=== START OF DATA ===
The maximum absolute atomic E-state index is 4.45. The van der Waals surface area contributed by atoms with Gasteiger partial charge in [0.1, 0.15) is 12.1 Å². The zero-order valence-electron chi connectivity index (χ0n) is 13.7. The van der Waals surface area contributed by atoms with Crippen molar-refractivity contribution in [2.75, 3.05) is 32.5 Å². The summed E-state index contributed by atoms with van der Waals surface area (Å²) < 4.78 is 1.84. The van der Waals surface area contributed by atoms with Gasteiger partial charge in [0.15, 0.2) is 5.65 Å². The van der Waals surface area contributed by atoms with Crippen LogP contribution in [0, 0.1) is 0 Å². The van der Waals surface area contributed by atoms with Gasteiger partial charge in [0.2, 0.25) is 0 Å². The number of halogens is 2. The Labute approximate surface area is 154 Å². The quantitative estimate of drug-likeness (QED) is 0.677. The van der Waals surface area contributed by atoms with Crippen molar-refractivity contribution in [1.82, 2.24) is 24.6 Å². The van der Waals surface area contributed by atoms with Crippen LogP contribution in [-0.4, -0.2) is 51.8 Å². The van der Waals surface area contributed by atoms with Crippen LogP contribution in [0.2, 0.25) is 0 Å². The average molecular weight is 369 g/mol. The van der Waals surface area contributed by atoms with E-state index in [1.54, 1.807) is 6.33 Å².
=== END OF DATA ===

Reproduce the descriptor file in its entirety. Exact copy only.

The maximum absolute atomic E-state index is 4.45. The van der Waals surface area contributed by atoms with Gasteiger partial charge in [0.1, 0.15) is 12.1 Å². The zero-order valence-electron chi connectivity index (χ0n) is 13.7. The van der Waals surface area contributed by atoms with Crippen molar-refractivity contribution in [2.75, 3.05) is 32.5 Å². The summed E-state index contributed by atoms with van der Waals surface area (Å²) < 4.78 is 1.84. The van der Waals surface area contributed by atoms with Gasteiger partial charge in [0.15, 0.2) is 5.65 Å². The van der Waals surface area contributed by atoms with Crippen LogP contribution in [0, 0.1) is 0 Å². The van der Waals surface area contributed by atoms with Gasteiger partial charge in [0.2, 0.25) is 0 Å². The number of halogens is 2. The Labute approximate surface area is 154 Å². The quantitative estimate of drug-likeness (QED) is 0.677. The van der Waals surface area contributed by atoms with Crippen molar-refractivity contribution in [1.82, 2.24) is 24.6 Å². The van der Waals surface area contributed by atoms with Crippen LogP contribution in [-0.4, -0.2) is 51.8 Å². The van der Waals surface area contributed by atoms with Crippen LogP contribution in [0.2, 0.25) is 0 Å². The average molecular weight is 369 g/mol. The van der Waals surface area contributed by atoms with E-state index in [1.54, 1.807) is 6.33 Å².